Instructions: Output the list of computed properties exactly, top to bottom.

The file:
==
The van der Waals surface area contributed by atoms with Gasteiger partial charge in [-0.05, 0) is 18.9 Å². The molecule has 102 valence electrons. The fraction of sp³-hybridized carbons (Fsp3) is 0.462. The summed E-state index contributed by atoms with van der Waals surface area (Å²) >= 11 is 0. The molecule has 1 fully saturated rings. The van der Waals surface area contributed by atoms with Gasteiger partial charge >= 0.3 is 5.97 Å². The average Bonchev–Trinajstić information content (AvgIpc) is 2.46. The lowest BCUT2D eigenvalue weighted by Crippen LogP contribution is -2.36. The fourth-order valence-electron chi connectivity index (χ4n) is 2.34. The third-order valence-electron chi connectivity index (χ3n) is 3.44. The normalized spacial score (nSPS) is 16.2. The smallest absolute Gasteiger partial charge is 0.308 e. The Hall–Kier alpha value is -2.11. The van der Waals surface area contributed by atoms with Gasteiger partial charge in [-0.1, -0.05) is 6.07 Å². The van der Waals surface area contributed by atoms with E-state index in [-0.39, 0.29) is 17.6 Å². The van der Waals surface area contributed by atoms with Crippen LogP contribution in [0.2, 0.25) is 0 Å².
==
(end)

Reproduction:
The van der Waals surface area contributed by atoms with Gasteiger partial charge in [-0.05, 0) is 18.9 Å². The molecule has 102 valence electrons. The fraction of sp³-hybridized carbons (Fsp3) is 0.462. The summed E-state index contributed by atoms with van der Waals surface area (Å²) >= 11 is 0. The molecule has 1 fully saturated rings. The van der Waals surface area contributed by atoms with Gasteiger partial charge >= 0.3 is 5.97 Å². The average Bonchev–Trinajstić information content (AvgIpc) is 2.46. The lowest BCUT2D eigenvalue weighted by Crippen LogP contribution is -2.36. The fourth-order valence-electron chi connectivity index (χ4n) is 2.34. The third-order valence-electron chi connectivity index (χ3n) is 3.44. The normalized spacial score (nSPS) is 16.2. The smallest absolute Gasteiger partial charge is 0.308 e. The Hall–Kier alpha value is -2.11. The van der Waals surface area contributed by atoms with Gasteiger partial charge in [-0.1, -0.05) is 6.07 Å². The van der Waals surface area contributed by atoms with E-state index in [-0.39, 0.29) is 17.6 Å². The van der Waals surface area contributed by atoms with Crippen LogP contribution in [0.2, 0.25) is 0 Å².